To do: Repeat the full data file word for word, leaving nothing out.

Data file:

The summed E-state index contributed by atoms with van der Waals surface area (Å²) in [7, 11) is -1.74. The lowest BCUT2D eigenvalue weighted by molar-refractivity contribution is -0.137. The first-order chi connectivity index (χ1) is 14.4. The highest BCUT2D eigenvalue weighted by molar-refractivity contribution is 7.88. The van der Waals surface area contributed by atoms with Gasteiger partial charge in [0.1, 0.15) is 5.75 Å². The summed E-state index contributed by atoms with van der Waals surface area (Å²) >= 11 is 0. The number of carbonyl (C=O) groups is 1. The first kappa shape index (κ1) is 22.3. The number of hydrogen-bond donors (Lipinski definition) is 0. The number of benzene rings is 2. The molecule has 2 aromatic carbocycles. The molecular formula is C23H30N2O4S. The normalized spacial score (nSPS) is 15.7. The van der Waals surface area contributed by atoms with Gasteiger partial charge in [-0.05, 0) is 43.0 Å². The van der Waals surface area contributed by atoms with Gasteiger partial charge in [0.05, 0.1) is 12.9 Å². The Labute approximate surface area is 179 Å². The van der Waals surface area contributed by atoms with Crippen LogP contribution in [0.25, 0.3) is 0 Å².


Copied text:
The summed E-state index contributed by atoms with van der Waals surface area (Å²) in [7, 11) is -1.74. The lowest BCUT2D eigenvalue weighted by molar-refractivity contribution is -0.137. The first-order chi connectivity index (χ1) is 14.4. The highest BCUT2D eigenvalue weighted by molar-refractivity contribution is 7.88. The van der Waals surface area contributed by atoms with Gasteiger partial charge in [0.1, 0.15) is 5.75 Å². The summed E-state index contributed by atoms with van der Waals surface area (Å²) >= 11 is 0. The number of carbonyl (C=O) groups is 1. The first kappa shape index (κ1) is 22.3. The number of hydrogen-bond donors (Lipinski definition) is 0. The number of benzene rings is 2. The molecule has 2 aromatic carbocycles. The molecular formula is C23H30N2O4S. The normalized spacial score (nSPS) is 15.7. The van der Waals surface area contributed by atoms with Gasteiger partial charge in [-0.05, 0) is 43.0 Å². The van der Waals surface area contributed by atoms with Gasteiger partial charge in [0.05, 0.1) is 12.9 Å². The Labute approximate surface area is 179 Å². The van der Waals surface area contributed by atoms with Crippen LogP contribution in [0.25, 0.3) is 0 Å².